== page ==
“I have no shame, I have no filter, and I’m not scared of anything, which I think is a problem.” Starting off the show like that got people’s attention. Levine WHEN I ASKED HER TO TELL ME WHO says you have to feel the crowd in the beginning to see SHE IS, SHE SAID: “I’M A COMEDIAN, SO what sticks and what doesn’t, BASICALLY I JUST MAKE MY PARENTS but she never holds back. “I like to push the boundary beUNHAPPY.” tween what’s funny and what’s out cable, Levine explains that SNL was disgusting.” She loves it when she tells a her only outlet to the real world. She says, joke and can feel the crowd groan in pain through fits of laughter, she thinks that’s because it was so over the top. “I love the part of the reason why she’s so messed power of being on stage and getting people up. Our interview started and ended with to think a different way.” It was comments Levine snickering the same comment: like this that make me realize Levine rep“Good luck writing this…” with an evil resents so much more than what it means laugh to cap it off. to be a stand-up comedian. She represents what it means to live a powerful and Although it hasn’t been as easy as actually fiercely independent life. Her Bucknell hanging out with Levine, writing this ar- stand-up comedy only scratches the surticle has opened my eyes to what it takes face of the crazy things she’s done. to be a female comedian, and, moreover, what it takes to succeed. “I’ve never cared I asked her about her experience on tour if someone else doesn’t like my stuff,” she in Europe and Australia. Specifically, I says. In fact, Levine said she loves being asked her what it was like to be a wombad at things. “I think I ran a 15 minute an on tour. “I’m always the only girl in mile in 5th grade and bragged about it to every group I’ve been in, and I hate that.” everyone.” This is where we start to get She always hears people saying she’s funto know the Levine that I’ve grown to ad- ny...for a girl. Being the only woman on mire. As a kid, she was always the odd one tour means always being an underdog, but out; never good at sports or art or any- that empowers her. “The percent of peothing else she can remember. What she ple who do comedy and have the balls to does remember is having a great time be- get up and do what I do…that’s how I can ing terrible and laughing the whole time. sleep at night.” But from my point of view, She told me that this is part of the reason Levine has much more to boast than just why she’s so fearless when she does stand having a solid set of cojones. As I menup. “I like being the underdog in a rough tioned before, Levine is an SNL published crowd. If they’re booing, I love that, I feed writer. Last summer, she got an internship off of it.” on the show that she had been watching for her entire life. “My initials are SNL, so Of course, I had to ask about the stand-up I think it was destiny,” she said semi-saritself. I asked her to describe the process, castically. Although she was stuck doing and what I learned is that stand-up has far the mundane tasks at first, there was one more structure than I thought. There are day when she was in the right place at the three main components of every show: 1) right time. Levine said Chris Pratt came The Setup 2) The Punchline and 3) The into the room and said he wanted to do a Tags (callbacks to previous jokes). “I have skit where he rapped. The writers looked to stick with the confident persona from at each other and said they had nothing the start or it’s gonna be rough,” she said. for him. But Levine spoke up and offered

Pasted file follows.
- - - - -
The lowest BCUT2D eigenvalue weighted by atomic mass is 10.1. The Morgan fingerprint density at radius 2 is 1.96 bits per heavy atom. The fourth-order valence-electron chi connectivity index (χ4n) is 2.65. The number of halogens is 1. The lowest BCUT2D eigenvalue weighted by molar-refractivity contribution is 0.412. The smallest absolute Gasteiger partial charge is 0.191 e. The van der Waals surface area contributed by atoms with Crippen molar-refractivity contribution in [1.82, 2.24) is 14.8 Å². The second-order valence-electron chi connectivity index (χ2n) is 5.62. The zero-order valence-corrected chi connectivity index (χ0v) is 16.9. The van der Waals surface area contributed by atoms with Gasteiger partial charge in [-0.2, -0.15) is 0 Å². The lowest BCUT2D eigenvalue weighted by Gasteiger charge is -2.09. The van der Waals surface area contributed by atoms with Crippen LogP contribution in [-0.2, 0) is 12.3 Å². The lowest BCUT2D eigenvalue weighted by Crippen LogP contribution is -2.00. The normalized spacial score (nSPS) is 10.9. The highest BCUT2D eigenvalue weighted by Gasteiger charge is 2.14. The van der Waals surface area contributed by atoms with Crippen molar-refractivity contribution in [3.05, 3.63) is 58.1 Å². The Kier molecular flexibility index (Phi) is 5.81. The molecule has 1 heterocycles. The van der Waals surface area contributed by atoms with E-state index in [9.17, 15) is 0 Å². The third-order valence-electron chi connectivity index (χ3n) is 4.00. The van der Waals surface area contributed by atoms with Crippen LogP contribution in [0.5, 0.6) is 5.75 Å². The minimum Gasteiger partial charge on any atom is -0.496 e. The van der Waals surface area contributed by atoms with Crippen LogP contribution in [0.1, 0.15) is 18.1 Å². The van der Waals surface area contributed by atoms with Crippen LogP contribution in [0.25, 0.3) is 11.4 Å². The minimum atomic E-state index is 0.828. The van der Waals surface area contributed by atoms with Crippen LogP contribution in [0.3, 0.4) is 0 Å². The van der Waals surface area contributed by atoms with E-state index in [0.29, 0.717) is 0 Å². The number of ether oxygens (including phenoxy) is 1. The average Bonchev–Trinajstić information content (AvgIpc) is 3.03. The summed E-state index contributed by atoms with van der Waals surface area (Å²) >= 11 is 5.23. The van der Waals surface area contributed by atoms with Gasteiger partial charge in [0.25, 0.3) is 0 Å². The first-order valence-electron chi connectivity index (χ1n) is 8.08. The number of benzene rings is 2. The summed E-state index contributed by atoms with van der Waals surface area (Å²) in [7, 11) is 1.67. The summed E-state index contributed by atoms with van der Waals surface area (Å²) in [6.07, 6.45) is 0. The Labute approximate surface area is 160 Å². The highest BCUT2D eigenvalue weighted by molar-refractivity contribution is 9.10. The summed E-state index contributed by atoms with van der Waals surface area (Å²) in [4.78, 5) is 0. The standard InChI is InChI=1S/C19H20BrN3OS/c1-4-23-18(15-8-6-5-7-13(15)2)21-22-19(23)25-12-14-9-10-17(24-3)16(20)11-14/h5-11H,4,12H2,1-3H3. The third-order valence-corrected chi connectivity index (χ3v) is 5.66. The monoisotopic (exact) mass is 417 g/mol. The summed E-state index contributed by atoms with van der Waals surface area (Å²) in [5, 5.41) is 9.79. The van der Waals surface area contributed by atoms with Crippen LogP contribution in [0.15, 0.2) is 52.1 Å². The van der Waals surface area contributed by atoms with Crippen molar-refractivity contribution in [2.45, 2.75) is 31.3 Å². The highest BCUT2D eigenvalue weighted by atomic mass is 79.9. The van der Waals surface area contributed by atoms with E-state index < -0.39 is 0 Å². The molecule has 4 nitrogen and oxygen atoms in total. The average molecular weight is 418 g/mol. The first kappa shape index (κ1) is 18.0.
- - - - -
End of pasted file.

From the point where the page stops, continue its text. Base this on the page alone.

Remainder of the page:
a piece she had written that included a rap. Nobody took her up on it, so she got creative. “No one would read it, so I taped candy bars on it, and they all wanted the candy, so they read it…That’s how I got on SNL.” The skit she got published was called Booty Rap – you can find it online. “So much of it has to do with connections